• What does it measure? The mVDS rates nine oral and pharyngeal swallow components in an attempt to quantify the severity of the person’s dysphagia.
  • Does it require frame-by-frame analysis? No. Replay may be helpful, though.
  • Useful for identifying pathophysiology and treatment targets? Meh. While some physiologic components are rated by this tool, interpretation is a little tricky. Some ratings are a bit overly subjective (Is this residue more or less than 10%?) while others might feel like overly limiting categories (yes or no for mastication, for example). More on this below.
  • Does it describe severity or normality? Sort of. A higher score (max of 100) indicates greater diet limitation and more severe dysphagia, but there’s no guidance for interpretation (Does a score of 50 indicate moderate dysphagia or mod-severe? How low does someone need to score to have a normal swallow?)
  • How do I use it? The mVDS is in Table 1 of this open-access article. That’s a great question—and one that we can’t really answer. The authors of this tool don’t tell us if it should be scored based on the entire study, or on each IDDSI level (or even each bolus!). There’s also no operational definition of the swallowing events you’re measuring, like lip closure or epiglottic inversion, so you’d need to explicitly decide these things with your coworkers for this tool to be useful. This lack of operational definitions likely led to its wide range interrater reliability, studied here.
  • Who developed this tool? Chang et al.
  • What else should I know? This is a re-design of the Videofluoroscopic Dysphagia Scale and a recent study validated it for use in the frail & deconditioned population. Some physiologic parameters of the VDS were faulted for being ambiguous, so the tool was modified to improve the psychometrics (though in our opinion, this tool is still too ambiguous for you to use as-is).
     

Swallowtail

  • What does it measure? The Swallowtail provides fully computerized measurements of swallow physiology and bolus movement.
  • Does it require frame-by-frame analysis? Not by you!
  • Useful for identifying pathophysiology and treatment targets? Yes, with the bonus that judgements about pathophysiology are computerized and therefore objective.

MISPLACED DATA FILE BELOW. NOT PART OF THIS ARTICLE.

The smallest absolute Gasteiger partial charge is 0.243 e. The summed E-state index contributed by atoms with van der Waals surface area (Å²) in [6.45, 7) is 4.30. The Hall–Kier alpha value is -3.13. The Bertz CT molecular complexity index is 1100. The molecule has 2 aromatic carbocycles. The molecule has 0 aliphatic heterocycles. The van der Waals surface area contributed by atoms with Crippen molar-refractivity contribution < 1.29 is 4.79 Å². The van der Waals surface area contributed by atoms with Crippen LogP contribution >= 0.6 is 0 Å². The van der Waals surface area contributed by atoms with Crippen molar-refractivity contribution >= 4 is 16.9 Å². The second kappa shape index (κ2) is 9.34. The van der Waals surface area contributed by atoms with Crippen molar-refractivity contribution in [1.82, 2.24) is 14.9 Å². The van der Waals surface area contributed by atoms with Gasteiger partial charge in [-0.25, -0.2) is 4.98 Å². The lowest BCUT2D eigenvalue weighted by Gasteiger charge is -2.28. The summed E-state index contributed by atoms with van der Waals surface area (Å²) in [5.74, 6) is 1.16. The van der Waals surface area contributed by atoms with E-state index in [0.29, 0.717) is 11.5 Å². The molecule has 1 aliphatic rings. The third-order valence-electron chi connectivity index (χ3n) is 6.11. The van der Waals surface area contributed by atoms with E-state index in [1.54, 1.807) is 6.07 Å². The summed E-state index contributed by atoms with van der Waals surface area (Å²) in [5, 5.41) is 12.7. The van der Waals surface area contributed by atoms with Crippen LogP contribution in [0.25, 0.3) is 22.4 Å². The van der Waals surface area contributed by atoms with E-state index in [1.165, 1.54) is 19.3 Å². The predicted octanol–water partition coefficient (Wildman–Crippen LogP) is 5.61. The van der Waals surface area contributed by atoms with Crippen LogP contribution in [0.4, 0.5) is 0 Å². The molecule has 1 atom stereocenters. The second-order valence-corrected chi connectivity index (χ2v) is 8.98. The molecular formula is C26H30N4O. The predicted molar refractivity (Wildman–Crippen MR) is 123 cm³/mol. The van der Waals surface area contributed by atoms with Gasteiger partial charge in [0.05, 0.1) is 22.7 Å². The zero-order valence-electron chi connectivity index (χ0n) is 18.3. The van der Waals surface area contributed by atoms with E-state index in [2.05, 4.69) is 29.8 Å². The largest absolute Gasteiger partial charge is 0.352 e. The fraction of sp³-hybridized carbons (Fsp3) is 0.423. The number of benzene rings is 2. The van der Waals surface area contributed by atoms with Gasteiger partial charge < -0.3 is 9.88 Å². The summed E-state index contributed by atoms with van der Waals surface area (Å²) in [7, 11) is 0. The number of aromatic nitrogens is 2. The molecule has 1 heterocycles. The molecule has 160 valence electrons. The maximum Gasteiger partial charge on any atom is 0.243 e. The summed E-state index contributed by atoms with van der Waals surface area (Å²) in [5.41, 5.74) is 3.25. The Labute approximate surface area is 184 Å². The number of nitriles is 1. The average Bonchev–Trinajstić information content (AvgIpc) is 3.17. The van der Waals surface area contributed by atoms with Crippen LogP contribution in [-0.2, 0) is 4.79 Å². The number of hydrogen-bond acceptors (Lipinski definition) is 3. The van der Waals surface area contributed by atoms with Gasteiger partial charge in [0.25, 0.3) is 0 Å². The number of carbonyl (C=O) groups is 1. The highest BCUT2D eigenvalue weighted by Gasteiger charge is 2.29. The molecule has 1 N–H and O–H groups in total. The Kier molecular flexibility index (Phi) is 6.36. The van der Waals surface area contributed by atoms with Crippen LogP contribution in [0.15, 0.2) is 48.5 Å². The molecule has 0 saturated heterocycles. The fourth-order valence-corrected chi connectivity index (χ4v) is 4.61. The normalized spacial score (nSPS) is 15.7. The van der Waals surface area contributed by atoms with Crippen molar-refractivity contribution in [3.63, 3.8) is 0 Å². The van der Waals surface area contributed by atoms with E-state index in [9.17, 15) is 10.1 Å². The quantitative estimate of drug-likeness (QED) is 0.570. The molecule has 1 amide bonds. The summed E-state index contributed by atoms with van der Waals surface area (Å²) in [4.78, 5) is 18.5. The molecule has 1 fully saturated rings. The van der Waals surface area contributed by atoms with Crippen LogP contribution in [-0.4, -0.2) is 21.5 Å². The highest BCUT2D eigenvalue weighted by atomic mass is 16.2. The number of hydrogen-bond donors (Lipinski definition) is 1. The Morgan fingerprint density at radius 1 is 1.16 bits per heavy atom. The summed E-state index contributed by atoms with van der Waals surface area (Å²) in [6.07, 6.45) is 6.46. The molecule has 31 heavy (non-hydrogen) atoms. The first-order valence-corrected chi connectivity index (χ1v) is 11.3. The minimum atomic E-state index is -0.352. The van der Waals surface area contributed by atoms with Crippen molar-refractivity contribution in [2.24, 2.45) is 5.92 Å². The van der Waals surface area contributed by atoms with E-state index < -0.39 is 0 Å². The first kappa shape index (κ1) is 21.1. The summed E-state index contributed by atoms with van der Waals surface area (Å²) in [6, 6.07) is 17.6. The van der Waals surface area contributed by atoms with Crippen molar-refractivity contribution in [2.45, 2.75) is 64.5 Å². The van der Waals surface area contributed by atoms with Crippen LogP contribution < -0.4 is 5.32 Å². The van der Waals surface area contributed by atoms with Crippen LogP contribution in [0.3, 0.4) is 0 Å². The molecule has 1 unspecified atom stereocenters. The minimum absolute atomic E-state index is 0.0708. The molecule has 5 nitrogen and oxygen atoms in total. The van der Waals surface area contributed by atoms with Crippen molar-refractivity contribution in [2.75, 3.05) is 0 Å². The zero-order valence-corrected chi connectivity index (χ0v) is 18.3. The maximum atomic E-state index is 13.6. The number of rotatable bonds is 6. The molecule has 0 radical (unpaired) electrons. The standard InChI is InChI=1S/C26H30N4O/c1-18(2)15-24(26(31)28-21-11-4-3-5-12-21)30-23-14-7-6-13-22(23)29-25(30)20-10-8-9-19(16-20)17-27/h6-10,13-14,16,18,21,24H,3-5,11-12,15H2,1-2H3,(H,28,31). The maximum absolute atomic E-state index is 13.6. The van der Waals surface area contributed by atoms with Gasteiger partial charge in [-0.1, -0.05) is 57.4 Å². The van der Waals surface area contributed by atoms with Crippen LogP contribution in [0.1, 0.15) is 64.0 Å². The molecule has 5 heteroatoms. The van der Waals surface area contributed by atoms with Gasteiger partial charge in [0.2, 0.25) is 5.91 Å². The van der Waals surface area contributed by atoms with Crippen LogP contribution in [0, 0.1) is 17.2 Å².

• Does it describe severity or normality? Sort of. There is normative data, so if your patient scores more than two standard deviations outside of normal, you can label it as disordered.
  • How do I use it? Since this is computer software, the purchase comes with training. Interestingly, there is the standardized procedure (which is important, because it’s then compared to the normative data), but then there’s a flexible procedure portion in which the SLP can trial their own textures, maneuvers, etc. Once you’ve purchased the software and your team’s trained, VFSS analysis is reportedly a breeze. The downside to this, of course, is that you’ll have to convince administration to purchase the software.
  • Who developed this tool? Dr. Rebecca Leonard and Dr. Katherine Kendall, among others.
  • What else should I know? Does the name sound familiar? Dozens of studies (like here, here, and here) have used Swallowtail to obtain VFSS measurements. Whether it will catch on with that kind of gusto among practicing clinicians remains to be seen. There are student, professor, and research versions of the software available for purchase.
     

VIP: Videofluroscopic Interpretation of Physiology 

  • What does it measure? Functionality of the swallow with an emphasis on timing of laryngeal vestibule closure and UES opening.
  • Does it require frame-by-frame analysis? Yes.
  • Useful for identifying pathophysiology and treatment targets? Definitely. The VIP rating form requires clinicians to determine why airway invasion or residue occurred.
  • Does it describe severity or normality? Each swallow is rated as normal, functional, or disordered, and supported with rationale. The tool includes normal values for the timing measures, based on this study of healthy normals, but it’s unclear exactly what bolus type those values represent or how to interpret them. You may need to use these cautiously.
  • How do I use it? To access VIP, you have to purchase Tiers 1 & 2 of this training. The VIP itself is a spreadsheet-based tool. Overall, it scaffolds your thinking when analyzing swallows and planning treatment strategies. The required trainings have helpful information on both normal and abnormal swallowing, plus how to calculate the timing measures. However, you are prompted to register for related coursework to fully understand the physiological components measured. You and your coworkers may benefit from making a cheat sheet for the physiological events measured by the VIP to be sure that you’re assessing them accurately and reliably.
  • Who developed this tool? Dr. Ianessa Humbert